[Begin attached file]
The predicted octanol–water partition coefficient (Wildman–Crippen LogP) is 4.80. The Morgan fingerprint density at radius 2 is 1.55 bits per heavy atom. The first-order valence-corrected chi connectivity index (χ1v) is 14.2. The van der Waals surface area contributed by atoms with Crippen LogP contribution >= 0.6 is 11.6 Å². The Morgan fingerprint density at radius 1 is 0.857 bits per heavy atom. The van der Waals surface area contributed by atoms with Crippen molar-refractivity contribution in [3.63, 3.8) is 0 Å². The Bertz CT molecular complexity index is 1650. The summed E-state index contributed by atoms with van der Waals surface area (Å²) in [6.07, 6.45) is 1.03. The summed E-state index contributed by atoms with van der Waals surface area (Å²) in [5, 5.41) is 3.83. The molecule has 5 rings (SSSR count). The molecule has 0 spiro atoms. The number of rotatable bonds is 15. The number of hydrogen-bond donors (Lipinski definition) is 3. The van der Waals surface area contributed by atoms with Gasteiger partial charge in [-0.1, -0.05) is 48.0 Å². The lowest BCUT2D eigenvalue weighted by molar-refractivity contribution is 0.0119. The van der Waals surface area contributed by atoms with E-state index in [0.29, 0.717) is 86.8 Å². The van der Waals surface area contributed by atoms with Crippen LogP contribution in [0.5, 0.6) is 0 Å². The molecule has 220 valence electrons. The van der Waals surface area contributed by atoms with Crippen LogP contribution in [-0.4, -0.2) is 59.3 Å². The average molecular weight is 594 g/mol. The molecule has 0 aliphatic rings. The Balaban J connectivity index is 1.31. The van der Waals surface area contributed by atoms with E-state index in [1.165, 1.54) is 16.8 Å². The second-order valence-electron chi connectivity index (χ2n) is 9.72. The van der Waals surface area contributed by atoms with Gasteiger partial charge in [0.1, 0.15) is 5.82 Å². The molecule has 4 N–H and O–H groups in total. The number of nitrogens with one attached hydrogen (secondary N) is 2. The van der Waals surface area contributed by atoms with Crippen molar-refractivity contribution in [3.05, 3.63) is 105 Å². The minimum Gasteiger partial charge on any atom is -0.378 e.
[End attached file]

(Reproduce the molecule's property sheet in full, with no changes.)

The predicted octanol–water partition coefficient (Wildman–Crippen LogP) is 4.80. The Morgan fingerprint density at radius 2 is 1.55 bits per heavy atom. The first-order valence-corrected chi connectivity index (χ1v) is 14.2. The van der Waals surface area contributed by atoms with Crippen LogP contribution >= 0.6 is 11.6 Å². The Morgan fingerprint density at radius 1 is 0.857 bits per heavy atom. The van der Waals surface area contributed by atoms with Crippen molar-refractivity contribution in [3.63, 3.8) is 0 Å². The Bertz CT molecular complexity index is 1650. The summed E-state index contributed by atoms with van der Waals surface area (Å²) in [6.07, 6.45) is 1.03. The summed E-state index contributed by atoms with van der Waals surface area (Å²) in [5, 5.41) is 3.83. The molecule has 5 rings (SSSR count). The molecule has 0 spiro atoms. The number of rotatable bonds is 15. The number of hydrogen-bond donors (Lipinski definition) is 3. The van der Waals surface area contributed by atoms with Gasteiger partial charge in [-0.1, -0.05) is 48.0 Å². The lowest BCUT2D eigenvalue weighted by molar-refractivity contribution is 0.0119. The van der Waals surface area contributed by atoms with E-state index in [0.29, 0.717) is 86.8 Å². The van der Waals surface area contributed by atoms with Crippen LogP contribution in [0.5, 0.6) is 0 Å². The molecule has 220 valence electrons. The van der Waals surface area contributed by atoms with Crippen LogP contribution in [-0.4, -0.2) is 59.3 Å². The average molecular weight is 594 g/mol. The molecule has 0 aliphatic rings. The Balaban J connectivity index is 1.31. The van der Waals surface area contributed by atoms with E-state index in [1.165, 1.54) is 16.8 Å². The second-order valence-electron chi connectivity index (χ2n) is 9.72. The van der Waals surface area contributed by atoms with Gasteiger partial charge in [0.1, 0.15) is 5.82 Å². The molecule has 4 N–H and O–H groups in total. The number of nitrogens with one attached hydrogen (secondary N) is 2. The van der Waals surface area contributed by atoms with Crippen molar-refractivity contribution in [3.05, 3.63) is 105 Å². The minimum Gasteiger partial charge on any atom is -0.378 e.